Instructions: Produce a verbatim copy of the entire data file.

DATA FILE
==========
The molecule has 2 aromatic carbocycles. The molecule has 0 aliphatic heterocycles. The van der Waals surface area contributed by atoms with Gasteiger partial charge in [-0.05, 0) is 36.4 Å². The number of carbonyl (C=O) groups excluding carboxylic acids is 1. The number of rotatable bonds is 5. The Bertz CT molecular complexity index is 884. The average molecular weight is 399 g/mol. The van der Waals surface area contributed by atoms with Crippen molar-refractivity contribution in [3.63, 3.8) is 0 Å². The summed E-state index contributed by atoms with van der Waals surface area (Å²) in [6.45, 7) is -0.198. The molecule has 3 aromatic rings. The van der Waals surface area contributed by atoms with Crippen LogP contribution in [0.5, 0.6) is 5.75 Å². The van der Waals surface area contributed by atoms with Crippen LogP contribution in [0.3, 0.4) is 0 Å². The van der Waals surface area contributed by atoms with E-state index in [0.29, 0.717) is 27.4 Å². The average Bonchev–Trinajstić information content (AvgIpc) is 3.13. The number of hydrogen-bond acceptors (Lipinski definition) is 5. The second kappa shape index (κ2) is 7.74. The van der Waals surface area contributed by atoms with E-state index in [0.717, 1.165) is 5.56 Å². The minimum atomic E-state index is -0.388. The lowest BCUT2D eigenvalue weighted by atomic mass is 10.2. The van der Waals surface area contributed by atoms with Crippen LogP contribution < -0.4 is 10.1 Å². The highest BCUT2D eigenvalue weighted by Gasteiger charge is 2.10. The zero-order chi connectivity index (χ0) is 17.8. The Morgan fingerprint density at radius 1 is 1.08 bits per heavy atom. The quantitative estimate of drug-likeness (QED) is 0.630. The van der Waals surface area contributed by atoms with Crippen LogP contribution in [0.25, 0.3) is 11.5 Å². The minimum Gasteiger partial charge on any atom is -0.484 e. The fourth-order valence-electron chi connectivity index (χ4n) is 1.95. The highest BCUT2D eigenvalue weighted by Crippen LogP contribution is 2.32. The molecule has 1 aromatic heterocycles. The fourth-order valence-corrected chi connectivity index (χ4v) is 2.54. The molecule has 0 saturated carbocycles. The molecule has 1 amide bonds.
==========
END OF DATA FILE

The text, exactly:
The molecule has 2 aromatic carbocycles. The molecule has 0 aliphatic heterocycles. The van der Waals surface area contributed by atoms with Gasteiger partial charge in [-0.05, 0) is 36.4 Å². The number of carbonyl (C=O) groups excluding carboxylic acids is 1. The number of rotatable bonds is 5. The Bertz CT molecular complexity index is 884. The average molecular weight is 399 g/mol. The van der Waals surface area contributed by atoms with Crippen molar-refractivity contribution in [3.63, 3.8) is 0 Å². The summed E-state index contributed by atoms with van der Waals surface area (Å²) in [6.45, 7) is -0.198. The molecule has 3 aromatic rings. The van der Waals surface area contributed by atoms with Crippen LogP contribution in [0.5, 0.6) is 5.75 Å². The van der Waals surface area contributed by atoms with Crippen LogP contribution in [0.3, 0.4) is 0 Å². The van der Waals surface area contributed by atoms with E-state index in [0.29, 0.717) is 27.4 Å². The average Bonchev–Trinajstić information content (AvgIpc) is 3.13. The number of hydrogen-bond acceptors (Lipinski definition) is 5. The second kappa shape index (κ2) is 7.74. The van der Waals surface area contributed by atoms with E-state index in [0.717, 1.165) is 5.56 Å². The minimum atomic E-state index is -0.388. The lowest BCUT2D eigenvalue weighted by atomic mass is 10.2. The van der Waals surface area contributed by atoms with Crippen LogP contribution < -0.4 is 10.1 Å². The highest BCUT2D eigenvalue weighted by Gasteiger charge is 2.10. The zero-order chi connectivity index (χ0) is 17.8. The Morgan fingerprint density at radius 1 is 1.08 bits per heavy atom. The quantitative estimate of drug-likeness (QED) is 0.630. The van der Waals surface area contributed by atoms with Crippen LogP contribution in [0.25, 0.3) is 11.5 Å². The minimum Gasteiger partial charge on any atom is -0.484 e. The fourth-order valence-electron chi connectivity index (χ4n) is 1.95. The highest BCUT2D eigenvalue weighted by Crippen LogP contribution is 2.32. The molecule has 1 aromatic heterocycles. The fourth-order valence-corrected chi connectivity index (χ4v) is 2.54. The molecule has 0 saturated carbocycles. The molecule has 1 amide bonds.